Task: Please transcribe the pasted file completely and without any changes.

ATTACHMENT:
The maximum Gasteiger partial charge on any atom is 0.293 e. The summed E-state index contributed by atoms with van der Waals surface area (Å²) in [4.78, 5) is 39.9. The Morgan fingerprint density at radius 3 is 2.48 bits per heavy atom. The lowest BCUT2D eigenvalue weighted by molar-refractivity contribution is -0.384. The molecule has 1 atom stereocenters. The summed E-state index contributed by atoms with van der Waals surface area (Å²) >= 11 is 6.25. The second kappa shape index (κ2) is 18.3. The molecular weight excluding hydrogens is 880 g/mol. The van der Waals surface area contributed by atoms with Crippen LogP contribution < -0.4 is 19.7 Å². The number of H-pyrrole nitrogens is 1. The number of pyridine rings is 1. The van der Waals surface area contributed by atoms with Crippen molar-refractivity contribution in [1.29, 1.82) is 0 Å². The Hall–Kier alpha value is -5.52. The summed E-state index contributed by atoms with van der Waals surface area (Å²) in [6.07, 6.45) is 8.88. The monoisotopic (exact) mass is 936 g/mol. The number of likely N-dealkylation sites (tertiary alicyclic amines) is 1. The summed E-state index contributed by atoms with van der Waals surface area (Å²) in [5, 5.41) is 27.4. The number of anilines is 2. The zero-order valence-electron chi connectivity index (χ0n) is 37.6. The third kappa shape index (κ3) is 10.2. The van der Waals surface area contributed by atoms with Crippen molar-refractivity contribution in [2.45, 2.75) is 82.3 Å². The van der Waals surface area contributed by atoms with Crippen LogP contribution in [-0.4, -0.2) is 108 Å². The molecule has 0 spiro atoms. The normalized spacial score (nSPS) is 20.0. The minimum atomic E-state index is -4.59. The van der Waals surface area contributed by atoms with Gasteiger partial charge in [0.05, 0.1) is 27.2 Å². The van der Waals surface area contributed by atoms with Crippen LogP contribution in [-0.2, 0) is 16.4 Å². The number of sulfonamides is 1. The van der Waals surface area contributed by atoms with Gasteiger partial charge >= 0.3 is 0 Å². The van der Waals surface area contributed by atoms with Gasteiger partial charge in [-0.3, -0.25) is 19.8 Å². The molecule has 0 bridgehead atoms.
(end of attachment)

The maximum Gasteiger partial charge on any atom is 0.293 e. The summed E-state index contributed by atoms with van der Waals surface area (Å²) in [4.78, 5) is 39.9. The Morgan fingerprint density at radius 3 is 2.48 bits per heavy atom. The lowest BCUT2D eigenvalue weighted by molar-refractivity contribution is -0.384. The molecule has 1 atom stereocenters. The summed E-state index contributed by atoms with van der Waals surface area (Å²) >= 11 is 6.25. The second kappa shape index (κ2) is 18.3. The molecular weight excluding hydrogens is 880 g/mol. The van der Waals surface area contributed by atoms with Crippen LogP contribution < -0.4 is 19.7 Å². The number of H-pyrrole nitrogens is 1. The number of pyridine rings is 1. The van der Waals surface area contributed by atoms with Crippen molar-refractivity contribution in [1.29, 1.82) is 0 Å². The Hall–Kier alpha value is -5.52. The summed E-state index contributed by atoms with van der Waals surface area (Å²) in [6.07, 6.45) is 8.88. The monoisotopic (exact) mass is 936 g/mol. The number of likely N-dealkylation sites (tertiary alicyclic amines) is 1. The summed E-state index contributed by atoms with van der Waals surface area (Å²) in [5, 5.41) is 27.4. The number of anilines is 2. The zero-order valence-electron chi connectivity index (χ0n) is 37.6. The third kappa shape index (κ3) is 10.2. The van der Waals surface area contributed by atoms with Crippen molar-refractivity contribution in [2.45, 2.75) is 82.3 Å². The van der Waals surface area contributed by atoms with Crippen LogP contribution in [-0.4, -0.2) is 108 Å². The molecule has 0 spiro atoms. The normalized spacial score (nSPS) is 20.0. The minimum atomic E-state index is -4.59. The van der Waals surface area contributed by atoms with Gasteiger partial charge in [0.05, 0.1) is 27.2 Å². The van der Waals surface area contributed by atoms with Crippen LogP contribution in [-0.2, 0) is 16.4 Å². The number of sulfonamides is 1. The van der Waals surface area contributed by atoms with Gasteiger partial charge >= 0.3 is 0 Å². The van der Waals surface area contributed by atoms with Gasteiger partial charge in [-0.3, -0.25) is 19.8 Å². The molecule has 0 bridgehead atoms.